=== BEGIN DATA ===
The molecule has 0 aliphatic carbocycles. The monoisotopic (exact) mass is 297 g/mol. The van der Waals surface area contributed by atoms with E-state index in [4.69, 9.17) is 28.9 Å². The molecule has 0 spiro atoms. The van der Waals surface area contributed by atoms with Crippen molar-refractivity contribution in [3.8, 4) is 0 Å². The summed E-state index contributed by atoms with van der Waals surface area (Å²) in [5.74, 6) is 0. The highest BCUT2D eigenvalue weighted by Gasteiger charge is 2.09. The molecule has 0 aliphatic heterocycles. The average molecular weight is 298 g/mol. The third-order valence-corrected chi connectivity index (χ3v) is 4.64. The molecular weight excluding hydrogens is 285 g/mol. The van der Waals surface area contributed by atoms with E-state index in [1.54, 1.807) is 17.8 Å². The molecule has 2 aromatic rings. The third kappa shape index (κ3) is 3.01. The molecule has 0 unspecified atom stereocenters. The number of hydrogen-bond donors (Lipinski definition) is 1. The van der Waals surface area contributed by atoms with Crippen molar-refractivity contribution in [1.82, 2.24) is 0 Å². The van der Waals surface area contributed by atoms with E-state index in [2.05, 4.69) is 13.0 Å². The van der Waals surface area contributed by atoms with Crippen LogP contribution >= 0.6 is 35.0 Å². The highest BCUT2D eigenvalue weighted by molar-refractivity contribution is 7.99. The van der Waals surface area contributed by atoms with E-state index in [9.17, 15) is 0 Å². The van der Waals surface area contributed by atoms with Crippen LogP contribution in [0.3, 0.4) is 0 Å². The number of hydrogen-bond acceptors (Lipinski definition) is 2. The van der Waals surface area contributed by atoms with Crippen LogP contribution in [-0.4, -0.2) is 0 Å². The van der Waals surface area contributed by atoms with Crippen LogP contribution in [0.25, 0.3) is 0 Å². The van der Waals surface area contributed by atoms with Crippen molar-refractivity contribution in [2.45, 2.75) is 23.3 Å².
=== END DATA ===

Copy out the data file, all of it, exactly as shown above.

The molecule has 0 aliphatic carbocycles. The monoisotopic (exact) mass is 297 g/mol. The van der Waals surface area contributed by atoms with E-state index in [4.69, 9.17) is 28.9 Å². The molecule has 0 spiro atoms. The van der Waals surface area contributed by atoms with Crippen molar-refractivity contribution in [3.8, 4) is 0 Å². The summed E-state index contributed by atoms with van der Waals surface area (Å²) in [5.74, 6) is 0. The highest BCUT2D eigenvalue weighted by Gasteiger charge is 2.09. The molecule has 0 aliphatic heterocycles. The average molecular weight is 298 g/mol. The third-order valence-corrected chi connectivity index (χ3v) is 4.64. The molecular weight excluding hydrogens is 285 g/mol. The van der Waals surface area contributed by atoms with E-state index in [1.54, 1.807) is 17.8 Å². The molecule has 2 aromatic rings. The third kappa shape index (κ3) is 3.01. The molecule has 0 unspecified atom stereocenters. The number of hydrogen-bond donors (Lipinski definition) is 1. The van der Waals surface area contributed by atoms with Crippen molar-refractivity contribution in [1.82, 2.24) is 0 Å². The van der Waals surface area contributed by atoms with E-state index in [2.05, 4.69) is 13.0 Å². The van der Waals surface area contributed by atoms with Crippen LogP contribution >= 0.6 is 35.0 Å². The highest BCUT2D eigenvalue weighted by molar-refractivity contribution is 7.99. The van der Waals surface area contributed by atoms with E-state index in [9.17, 15) is 0 Å². The van der Waals surface area contributed by atoms with Crippen LogP contribution in [0.3, 0.4) is 0 Å². The number of hydrogen-bond acceptors (Lipinski definition) is 2. The van der Waals surface area contributed by atoms with Crippen LogP contribution in [-0.4, -0.2) is 0 Å². The van der Waals surface area contributed by atoms with Crippen LogP contribution in [0.25, 0.3) is 0 Å². The van der Waals surface area contributed by atoms with Crippen molar-refractivity contribution in [2.45, 2.75) is 23.3 Å².